Banda, who has claimed there were "serious irregularities" with the poll, declared fresh elections should be held within 90 days but said she would not stand as a candidate, to "give Malawians a free and fair" election.
"As president I have used the powers conferred upon me from the constitution to declare the elections null and void," she said in remarks broadcast on radio.
There were chaotic scenes at the tally centre in Blantyre when word went around that the poll had been nullified, with police ordering a shutdown of the tally centre.
Banda alleged people had voted multiple times, ballots had been tampered with, presiding officers arrested, and the computerised voter counting system collapsed.
Her supporters have alleged that her chief adversary Peter Mutharika -- who is already facing pre-election treason charges -- may be behind the irregularities.
They earlier said they would not concede defeat, after preliminary results showed her trailing a distant second.
Hundreds of residents from the Ndirande township queue to vote. PHOTO/AFP
Malawi's President Joyce Banda casts her vote for Malawi's Tripartite elections at Malemia School Polling centre. PHOTO/AFP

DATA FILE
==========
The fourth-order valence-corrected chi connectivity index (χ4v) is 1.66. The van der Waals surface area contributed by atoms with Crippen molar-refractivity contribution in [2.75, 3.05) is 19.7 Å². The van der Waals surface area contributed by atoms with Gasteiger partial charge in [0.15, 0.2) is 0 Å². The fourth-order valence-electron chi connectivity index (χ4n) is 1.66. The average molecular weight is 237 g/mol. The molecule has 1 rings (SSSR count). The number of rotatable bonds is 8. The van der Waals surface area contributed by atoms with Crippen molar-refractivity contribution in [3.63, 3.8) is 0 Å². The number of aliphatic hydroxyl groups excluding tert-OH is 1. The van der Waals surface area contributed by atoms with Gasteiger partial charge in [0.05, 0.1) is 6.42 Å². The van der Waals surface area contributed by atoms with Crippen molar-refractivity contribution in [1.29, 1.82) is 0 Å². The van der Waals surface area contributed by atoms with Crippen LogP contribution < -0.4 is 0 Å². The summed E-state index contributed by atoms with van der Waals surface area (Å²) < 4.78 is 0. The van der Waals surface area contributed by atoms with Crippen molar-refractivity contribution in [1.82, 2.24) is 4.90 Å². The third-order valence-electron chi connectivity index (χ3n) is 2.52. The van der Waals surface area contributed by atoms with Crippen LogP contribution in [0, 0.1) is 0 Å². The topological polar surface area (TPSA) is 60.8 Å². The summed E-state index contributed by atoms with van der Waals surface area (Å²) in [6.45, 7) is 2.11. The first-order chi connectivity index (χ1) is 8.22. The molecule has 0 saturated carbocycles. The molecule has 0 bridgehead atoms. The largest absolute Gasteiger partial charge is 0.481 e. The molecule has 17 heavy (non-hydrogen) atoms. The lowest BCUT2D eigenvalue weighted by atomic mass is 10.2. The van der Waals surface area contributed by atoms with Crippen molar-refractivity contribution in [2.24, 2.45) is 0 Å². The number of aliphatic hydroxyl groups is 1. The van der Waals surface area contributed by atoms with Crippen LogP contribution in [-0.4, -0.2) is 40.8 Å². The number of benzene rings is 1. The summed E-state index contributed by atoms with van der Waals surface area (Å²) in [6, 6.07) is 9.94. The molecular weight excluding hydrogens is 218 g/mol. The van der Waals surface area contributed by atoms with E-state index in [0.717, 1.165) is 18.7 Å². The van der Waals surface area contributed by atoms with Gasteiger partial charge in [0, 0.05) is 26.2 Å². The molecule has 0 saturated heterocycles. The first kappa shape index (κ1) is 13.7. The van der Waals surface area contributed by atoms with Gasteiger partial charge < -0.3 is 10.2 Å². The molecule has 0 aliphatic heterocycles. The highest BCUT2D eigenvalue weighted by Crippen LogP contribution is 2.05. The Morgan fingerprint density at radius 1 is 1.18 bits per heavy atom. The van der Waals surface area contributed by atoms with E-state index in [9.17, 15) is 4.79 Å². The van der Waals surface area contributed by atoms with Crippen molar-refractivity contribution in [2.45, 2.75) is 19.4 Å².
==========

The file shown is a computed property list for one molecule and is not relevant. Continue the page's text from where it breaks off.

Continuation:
A Malawian woman shows her ink marked finger after casting her ballot. PHOTO/AFP
Mutharika is the brother of late president Bingu wa Mutharika, who died in office two years ago.
He allegedly attempted to conceal his brother's death by flying his body to South Africa in a bid to prevent then vice president Banda from coming to power as the constitution decreed.
That lead to treason charges against him.
After Mutharika's corruption-tainted eight-year rule, Banda was feted by the West as one of Africa's rare women leaders, even receiving a high profile visit from then US Secretary of State Hillary Clinton.
But her government has since been ensnared in a $30 million government corruption scandal dubbed "Cashgate" that has seen foreign donors freeze badly needed aid.
That aid is likely to remained frozen as long as the current crisis continues.
Voting had been scheduled to take place on Tuesday, but was extended through to Thursday when delays of up to ten hours prompted riots in the commercial capital Blantyre, where the army was deployed.
Banda's request for an audit was rebuffed by the country's electoral commission chief, who told AFP that despite problems with the electronic counting system, the tally was continuing manually.
A Malawian army soldier stands guard while hundreds of residents from Ndirande township queue to vote. PHOTO/AFP
Security men look at presidential ballot papers as they stand in the queue to cast their votes. PHOTO/AFP
"Conceding defeat is not here nor there. Why concede defeat when anomalies have not been rectified?" Kenneth Msonda, spokesman for Banda's People's Party, told AFP.
Msonda said the electoral process had been "marred by a lot of irregularities on vote tabulation. We have won this election, otherwise we demand a stop to the tabulation of the results until all anomalies are corrected," Msonda said.
Banda had appealed to the country's high court to block the release of the elections results, but the court has refused to do so.